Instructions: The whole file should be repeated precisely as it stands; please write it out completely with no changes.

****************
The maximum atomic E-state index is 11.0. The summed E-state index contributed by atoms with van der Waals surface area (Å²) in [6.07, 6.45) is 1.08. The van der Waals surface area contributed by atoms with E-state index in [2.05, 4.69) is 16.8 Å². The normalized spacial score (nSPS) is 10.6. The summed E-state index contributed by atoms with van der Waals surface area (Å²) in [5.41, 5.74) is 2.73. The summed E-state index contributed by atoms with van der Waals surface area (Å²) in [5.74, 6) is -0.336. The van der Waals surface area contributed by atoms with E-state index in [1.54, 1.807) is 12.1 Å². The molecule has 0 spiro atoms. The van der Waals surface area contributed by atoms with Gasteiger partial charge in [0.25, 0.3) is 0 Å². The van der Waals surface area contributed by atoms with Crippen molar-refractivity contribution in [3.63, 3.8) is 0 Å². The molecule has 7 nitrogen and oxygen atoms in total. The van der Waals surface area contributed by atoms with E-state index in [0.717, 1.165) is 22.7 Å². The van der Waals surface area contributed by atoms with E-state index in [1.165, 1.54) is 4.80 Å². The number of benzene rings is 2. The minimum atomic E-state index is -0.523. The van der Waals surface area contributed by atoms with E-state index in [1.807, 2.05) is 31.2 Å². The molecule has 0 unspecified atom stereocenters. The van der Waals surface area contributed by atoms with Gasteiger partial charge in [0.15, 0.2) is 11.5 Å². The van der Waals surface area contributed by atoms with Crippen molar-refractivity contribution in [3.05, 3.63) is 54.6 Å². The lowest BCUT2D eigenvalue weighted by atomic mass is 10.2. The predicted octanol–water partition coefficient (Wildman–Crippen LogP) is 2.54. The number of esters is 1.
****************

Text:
The maximum atomic E-state index is 11.0. The summed E-state index contributed by atoms with van der Waals surface area (Å²) in [6.07, 6.45) is 1.08. The van der Waals surface area contributed by atoms with E-state index in [2.05, 4.69) is 16.8 Å². The normalized spacial score (nSPS) is 10.6. The summed E-state index contributed by atoms with van der Waals surface area (Å²) in [5.41, 5.74) is 2.73. The summed E-state index contributed by atoms with van der Waals surface area (Å²) in [5.74, 6) is -0.336. The van der Waals surface area contributed by atoms with E-state index in [1.54, 1.807) is 12.1 Å². The molecule has 0 spiro atoms. The van der Waals surface area contributed by atoms with Gasteiger partial charge in [0.25, 0.3) is 0 Å². The van der Waals surface area contributed by atoms with Crippen molar-refractivity contribution in [3.63, 3.8) is 0 Å². The molecule has 7 nitrogen and oxygen atoms in total. The van der Waals surface area contributed by atoms with E-state index in [0.717, 1.165) is 22.7 Å². The van der Waals surface area contributed by atoms with E-state index in [1.165, 1.54) is 4.80 Å². The number of benzene rings is 2. The minimum atomic E-state index is -0.523. The van der Waals surface area contributed by atoms with E-state index in [1.807, 2.05) is 31.2 Å². The molecule has 0 unspecified atom stereocenters. The van der Waals surface area contributed by atoms with Gasteiger partial charge in [0.15, 0.2) is 11.5 Å². The van der Waals surface area contributed by atoms with Crippen molar-refractivity contribution in [3.05, 3.63) is 54.6 Å². The lowest BCUT2D eigenvalue weighted by atomic mass is 10.2. The predicted octanol–water partition coefficient (Wildman–Crippen LogP) is 2.54. The number of esters is 1.